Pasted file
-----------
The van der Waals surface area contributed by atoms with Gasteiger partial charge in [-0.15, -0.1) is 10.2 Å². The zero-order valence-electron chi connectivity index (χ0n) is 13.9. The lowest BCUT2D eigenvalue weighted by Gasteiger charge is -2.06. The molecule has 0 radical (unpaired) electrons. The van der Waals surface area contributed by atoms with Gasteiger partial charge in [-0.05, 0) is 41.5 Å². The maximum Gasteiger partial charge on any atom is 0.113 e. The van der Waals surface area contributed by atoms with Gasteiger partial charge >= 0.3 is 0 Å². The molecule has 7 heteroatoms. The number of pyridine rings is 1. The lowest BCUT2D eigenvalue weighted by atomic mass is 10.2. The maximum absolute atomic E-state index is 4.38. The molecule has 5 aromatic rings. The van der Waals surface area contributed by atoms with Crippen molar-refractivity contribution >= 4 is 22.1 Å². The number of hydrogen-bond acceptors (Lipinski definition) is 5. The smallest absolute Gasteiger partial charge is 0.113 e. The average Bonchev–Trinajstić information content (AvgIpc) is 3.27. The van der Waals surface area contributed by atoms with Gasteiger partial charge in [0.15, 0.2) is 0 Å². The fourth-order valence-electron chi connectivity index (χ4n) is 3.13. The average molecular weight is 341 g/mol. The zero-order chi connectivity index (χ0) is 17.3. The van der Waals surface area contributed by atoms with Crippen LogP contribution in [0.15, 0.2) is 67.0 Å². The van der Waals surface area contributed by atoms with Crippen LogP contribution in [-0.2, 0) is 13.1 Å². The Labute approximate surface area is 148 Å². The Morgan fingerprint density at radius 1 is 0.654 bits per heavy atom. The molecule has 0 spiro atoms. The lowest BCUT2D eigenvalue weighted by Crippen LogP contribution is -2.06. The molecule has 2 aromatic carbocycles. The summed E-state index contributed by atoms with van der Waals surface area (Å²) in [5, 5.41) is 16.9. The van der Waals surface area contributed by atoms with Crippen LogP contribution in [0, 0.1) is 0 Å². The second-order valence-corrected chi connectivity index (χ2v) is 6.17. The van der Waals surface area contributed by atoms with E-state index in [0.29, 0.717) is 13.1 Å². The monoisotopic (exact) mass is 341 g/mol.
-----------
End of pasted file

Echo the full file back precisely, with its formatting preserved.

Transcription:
The van der Waals surface area contributed by atoms with Gasteiger partial charge in [-0.15, -0.1) is 10.2 Å². The zero-order valence-electron chi connectivity index (χ0n) is 13.9. The lowest BCUT2D eigenvalue weighted by Gasteiger charge is -2.06. The molecule has 0 radical (unpaired) electrons. The van der Waals surface area contributed by atoms with Gasteiger partial charge in [-0.05, 0) is 41.5 Å². The maximum Gasteiger partial charge on any atom is 0.113 e. The van der Waals surface area contributed by atoms with Gasteiger partial charge >= 0.3 is 0 Å². The molecule has 7 heteroatoms. The number of pyridine rings is 1. The lowest BCUT2D eigenvalue weighted by atomic mass is 10.2. The maximum absolute atomic E-state index is 4.38. The molecule has 5 aromatic rings. The van der Waals surface area contributed by atoms with Crippen molar-refractivity contribution >= 4 is 22.1 Å². The number of hydrogen-bond acceptors (Lipinski definition) is 5. The smallest absolute Gasteiger partial charge is 0.113 e. The average Bonchev–Trinajstić information content (AvgIpc) is 3.27. The van der Waals surface area contributed by atoms with Gasteiger partial charge in [0.15, 0.2) is 0 Å². The fourth-order valence-electron chi connectivity index (χ4n) is 3.13. The average molecular weight is 341 g/mol. The zero-order chi connectivity index (χ0) is 17.3. The van der Waals surface area contributed by atoms with Crippen LogP contribution in [0.15, 0.2) is 67.0 Å². The van der Waals surface area contributed by atoms with Crippen LogP contribution in [-0.2, 0) is 13.1 Å². The Labute approximate surface area is 148 Å². The Morgan fingerprint density at radius 1 is 0.654 bits per heavy atom. The molecule has 0 spiro atoms. The lowest BCUT2D eigenvalue weighted by Crippen LogP contribution is -2.06. The molecule has 2 aromatic carbocycles. The summed E-state index contributed by atoms with van der Waals surface area (Å²) in [5, 5.41) is 16.9. The van der Waals surface area contributed by atoms with Crippen LogP contribution in [0, 0.1) is 0 Å². The second-order valence-corrected chi connectivity index (χ2v) is 6.17. The van der Waals surface area contributed by atoms with E-state index in [0.29, 0.717) is 13.1 Å². The monoisotopic (exact) mass is 341 g/mol.